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Oxidative Medicine and Cellular Longevity
Volume 2018, Article ID 2856063, 13 pages
Research Article

Mangiferin and Morin Attenuate Oxidative Stress, Mitochondrial Dysfunction, and Neurocytotoxicity, Induced by Amyloid Beta Oligomers

1Departamento de Neurociencias, Universidad del País Vasco (UPV/EHU), 48940 Leioa, Spain
2Centro de Investigación Biomédica en Red de Enfermedades Neurodegenerativas (CIBERNED), Madrid, Spain
3Achucarro Basque Center for Neuroscience, 48940 Leioa, Spain
4Basque Foundation for Science (Ikerbasque), 48013 Bilbao, Spain
5Department of Biochemistry, Weill Cornell Medical College, 1300 York Avenue, New York, NY 10065, USA

Correspondence should be addressed to Elena Alberdi; sue.uhe@idrebla.anele and Carlos Matute; sue.uhe@etutam.solrac

Received 23 November 2017; Revised 28 March 2018; Accepted 12 April 2018; Published 14 June 2018

Academic Editor: Anat Elmann

Copyright © 2018 Elena Alberdi et al. This is an open access article distributed under the Creative Commons Attribution License, which permits unrestricted use, distribution, and reproduction in any medium, provided the original work is properly cited.


Amyloid beta- (Aβ-) mediated ROS overproduction disrupts intraneuronal redox balance and exacerbates mitochondrial dysfunction which leads to neuronal injury. Polyphenols have been investigated as therapeutic agents that promote neuroprotective effects in experimental models of brain injury and neurodegenerative diseases. The aim of this study was to identify the neuroprotective effects of morin and mangiferin against Aβ oligomers in cultured cortical neurons and organotypic slices as well as their mechanisms of action. Cell death caused by Aβ oligomers in neuronal cultures was decreased in the presence of micromolar concentrations of mangiferin or morin, which in turn attenuated oxidative stress. The neuroprotective effects of antioxidants against Aβ were associated with the reduction of Aβ-induced calcium load to mitochondria; mitochondrial membrane depolarization; and release of cytochrome c from mitochondria, a key trigger of apoptosis. Additionally, we observed that both polyphenols activated the endogenous enzymatic antioxidant system and restored oxidized protein levels. Finally, Aβ induced an impairment of energy homeostasis due to a decreased respiratory capacity that was mitigated by morin and mangiferin. Overall, the beneficial effects of polyphenols in preventing mitochondrial dysfunction and neuronal injury in AD cell models suggest that morin and mangiferin hold promise for the treatment of this neurological disorder.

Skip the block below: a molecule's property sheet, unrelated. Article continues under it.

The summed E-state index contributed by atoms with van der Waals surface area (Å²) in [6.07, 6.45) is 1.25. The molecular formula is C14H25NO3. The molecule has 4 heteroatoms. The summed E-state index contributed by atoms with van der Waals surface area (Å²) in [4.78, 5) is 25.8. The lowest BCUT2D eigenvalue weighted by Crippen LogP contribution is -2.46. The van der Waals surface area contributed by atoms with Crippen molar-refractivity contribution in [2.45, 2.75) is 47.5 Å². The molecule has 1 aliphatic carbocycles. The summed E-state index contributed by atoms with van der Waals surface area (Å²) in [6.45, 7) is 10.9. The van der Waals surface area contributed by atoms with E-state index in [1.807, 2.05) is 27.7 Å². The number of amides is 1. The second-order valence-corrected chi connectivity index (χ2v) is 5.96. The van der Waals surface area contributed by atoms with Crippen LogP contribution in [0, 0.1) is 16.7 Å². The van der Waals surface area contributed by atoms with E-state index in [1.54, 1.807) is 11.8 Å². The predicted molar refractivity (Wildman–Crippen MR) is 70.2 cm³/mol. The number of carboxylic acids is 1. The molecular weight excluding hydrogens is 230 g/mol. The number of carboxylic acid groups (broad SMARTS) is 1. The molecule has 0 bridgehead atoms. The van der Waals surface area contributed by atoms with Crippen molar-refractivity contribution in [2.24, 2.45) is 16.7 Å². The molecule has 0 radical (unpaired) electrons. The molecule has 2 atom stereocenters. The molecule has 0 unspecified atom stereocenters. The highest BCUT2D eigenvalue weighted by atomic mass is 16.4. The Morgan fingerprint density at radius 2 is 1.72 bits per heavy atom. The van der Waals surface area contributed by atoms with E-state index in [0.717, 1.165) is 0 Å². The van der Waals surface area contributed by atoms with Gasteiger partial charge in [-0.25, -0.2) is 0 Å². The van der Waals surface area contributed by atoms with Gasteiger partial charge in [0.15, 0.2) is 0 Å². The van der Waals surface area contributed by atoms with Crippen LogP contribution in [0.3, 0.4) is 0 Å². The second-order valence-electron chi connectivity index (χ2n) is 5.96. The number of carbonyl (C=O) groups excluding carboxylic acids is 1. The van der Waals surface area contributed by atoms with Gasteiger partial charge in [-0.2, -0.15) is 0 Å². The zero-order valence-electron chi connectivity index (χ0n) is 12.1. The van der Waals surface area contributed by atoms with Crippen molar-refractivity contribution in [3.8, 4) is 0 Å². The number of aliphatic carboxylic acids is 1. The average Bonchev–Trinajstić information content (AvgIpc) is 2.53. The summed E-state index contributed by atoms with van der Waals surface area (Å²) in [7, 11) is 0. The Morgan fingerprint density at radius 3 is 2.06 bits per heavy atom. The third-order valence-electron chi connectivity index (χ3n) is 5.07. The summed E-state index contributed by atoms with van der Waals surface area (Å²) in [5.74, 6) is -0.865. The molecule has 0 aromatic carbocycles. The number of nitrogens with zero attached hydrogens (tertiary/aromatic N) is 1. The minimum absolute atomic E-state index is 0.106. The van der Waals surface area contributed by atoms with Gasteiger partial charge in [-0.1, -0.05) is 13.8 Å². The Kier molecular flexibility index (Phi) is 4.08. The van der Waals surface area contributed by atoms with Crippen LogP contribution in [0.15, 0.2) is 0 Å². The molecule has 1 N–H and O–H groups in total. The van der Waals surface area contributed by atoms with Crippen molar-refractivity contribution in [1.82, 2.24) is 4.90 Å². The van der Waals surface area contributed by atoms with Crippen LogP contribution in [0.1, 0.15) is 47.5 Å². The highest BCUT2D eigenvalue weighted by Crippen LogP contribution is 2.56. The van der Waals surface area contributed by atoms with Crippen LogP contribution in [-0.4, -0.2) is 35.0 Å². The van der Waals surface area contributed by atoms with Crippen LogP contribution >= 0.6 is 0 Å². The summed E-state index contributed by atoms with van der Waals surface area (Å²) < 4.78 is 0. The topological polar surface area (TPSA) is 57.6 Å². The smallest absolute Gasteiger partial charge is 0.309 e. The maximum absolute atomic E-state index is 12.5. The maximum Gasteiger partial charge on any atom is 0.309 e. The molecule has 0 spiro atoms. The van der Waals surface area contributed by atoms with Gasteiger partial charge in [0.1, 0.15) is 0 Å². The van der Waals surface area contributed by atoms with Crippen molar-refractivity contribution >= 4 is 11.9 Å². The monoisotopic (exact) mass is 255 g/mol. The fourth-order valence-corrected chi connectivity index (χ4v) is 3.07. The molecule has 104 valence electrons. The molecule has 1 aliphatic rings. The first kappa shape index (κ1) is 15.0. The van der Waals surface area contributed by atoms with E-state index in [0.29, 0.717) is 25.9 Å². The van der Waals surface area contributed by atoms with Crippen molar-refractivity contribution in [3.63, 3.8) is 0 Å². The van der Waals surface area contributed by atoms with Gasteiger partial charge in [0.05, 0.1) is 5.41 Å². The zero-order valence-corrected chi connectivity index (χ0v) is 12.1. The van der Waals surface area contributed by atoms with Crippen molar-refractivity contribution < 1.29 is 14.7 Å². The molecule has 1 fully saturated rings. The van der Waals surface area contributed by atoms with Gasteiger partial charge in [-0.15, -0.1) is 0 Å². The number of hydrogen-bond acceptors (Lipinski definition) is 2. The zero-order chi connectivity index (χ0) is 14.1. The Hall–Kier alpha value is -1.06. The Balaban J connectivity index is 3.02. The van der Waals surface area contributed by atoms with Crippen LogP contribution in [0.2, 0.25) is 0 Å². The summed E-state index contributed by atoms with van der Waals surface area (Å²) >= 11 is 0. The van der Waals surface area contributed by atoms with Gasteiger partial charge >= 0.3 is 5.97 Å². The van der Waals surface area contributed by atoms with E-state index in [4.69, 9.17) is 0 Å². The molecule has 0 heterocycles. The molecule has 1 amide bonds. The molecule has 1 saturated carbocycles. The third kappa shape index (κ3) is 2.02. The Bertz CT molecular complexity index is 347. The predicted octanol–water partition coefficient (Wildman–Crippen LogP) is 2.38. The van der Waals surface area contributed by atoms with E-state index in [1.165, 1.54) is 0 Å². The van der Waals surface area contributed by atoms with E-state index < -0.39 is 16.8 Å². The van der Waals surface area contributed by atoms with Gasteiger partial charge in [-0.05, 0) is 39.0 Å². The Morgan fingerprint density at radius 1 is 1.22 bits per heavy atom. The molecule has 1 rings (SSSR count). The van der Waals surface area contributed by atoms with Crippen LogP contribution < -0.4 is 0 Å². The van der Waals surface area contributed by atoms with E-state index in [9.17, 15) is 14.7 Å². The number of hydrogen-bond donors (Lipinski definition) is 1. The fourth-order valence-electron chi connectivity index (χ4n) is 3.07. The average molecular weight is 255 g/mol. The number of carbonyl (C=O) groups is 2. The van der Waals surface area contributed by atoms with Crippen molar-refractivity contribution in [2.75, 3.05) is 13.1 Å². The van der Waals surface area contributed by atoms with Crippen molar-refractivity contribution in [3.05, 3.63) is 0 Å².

1. Introduction

Alzheimer’s disease (AD) is characterized clinically by progressive cognitive decline and neuropathologically by the accumulation of amyloid β (Aβ) peptides in extracellular plaques and hyperphosphorylated tau protein in intraneuronal tangles in the brain [1]. In addition to the well-known amyloid fibrils involved in plaque formation, Aβ spontaneously forms small, soluble oligomeric assemblies [2]. These forms are described as mainly responsible for cognitive impairment in the disease [35]. Aβ oligomers alter the homeostasis of mitochondrial physiology since they increase mitochondrial calcium levels [6], promote the mitochondrial permeability transition pore opening and release of mitochondrial proapoptotic factors, and consequently cause mitochondrial-dependent neuronal cell death [7].

In addition, oxidative stress is another key feature in the disease [8]. Numerous studies have reported the presence of elevated DNA [9], RNA [10], lipid [11], and protein oxidation [12] in brains of subjects with AD and mild cognitive impairment, suggesting that oxidative stress is an early event in AD. Previous attempts to quench ROS have demonstrated benefits to prevent mitochondrial and neuronal injury in AD patients as well as AD animal and cell models [1316], suggesting that ROS scavengers hold promise for the treatment of AD. Natural polyphenolic compounds exhibit their antioxidant effect by quenching free radical species and/or promoting endogenous antioxidant capacity. Thus, the antioxidant properties certainly may contribute to their neuroprotective effects. The naturally occurring polyphenols, mangiferin, and morin are known to be powerful antioxidants. Mangiferin is a xantone which is abundantly found in fruits and in the cortex of the stalk of Mangifera indica L. (mango) [17], whereas morin is present at relatively high concentrations in the branches of Morus alba L. (white mulberry) and red wine [18].

The neuroprotective capacity of these polyfenols has been characterized in in vitro and in vivo models of ischemic neuronal death involving NMDA receptor overactivation and involves attenuation of receptor-mediated calcium influx and oxidative stress as well as apoptosis [19, 20]. Moreover, in Alzheimer’s disease animal models, mangiferin and morin have exhibited neuroprotective properties. In APP/PS1 animal model, mangiferin diminished the inflammatory processes, measured by microglia and astrocyte burdens [21]. In the triple transgenic Alzheimer’s disease mouse models, morin was described as a novel inhibitor of GSK3β that can reduce tau pathology in vivo [22]. In addition, morin reverses neuropathological and cognitive impairments in APPswe/PS1dE9 mice by targeting multiple pathogenic mechanisms [23].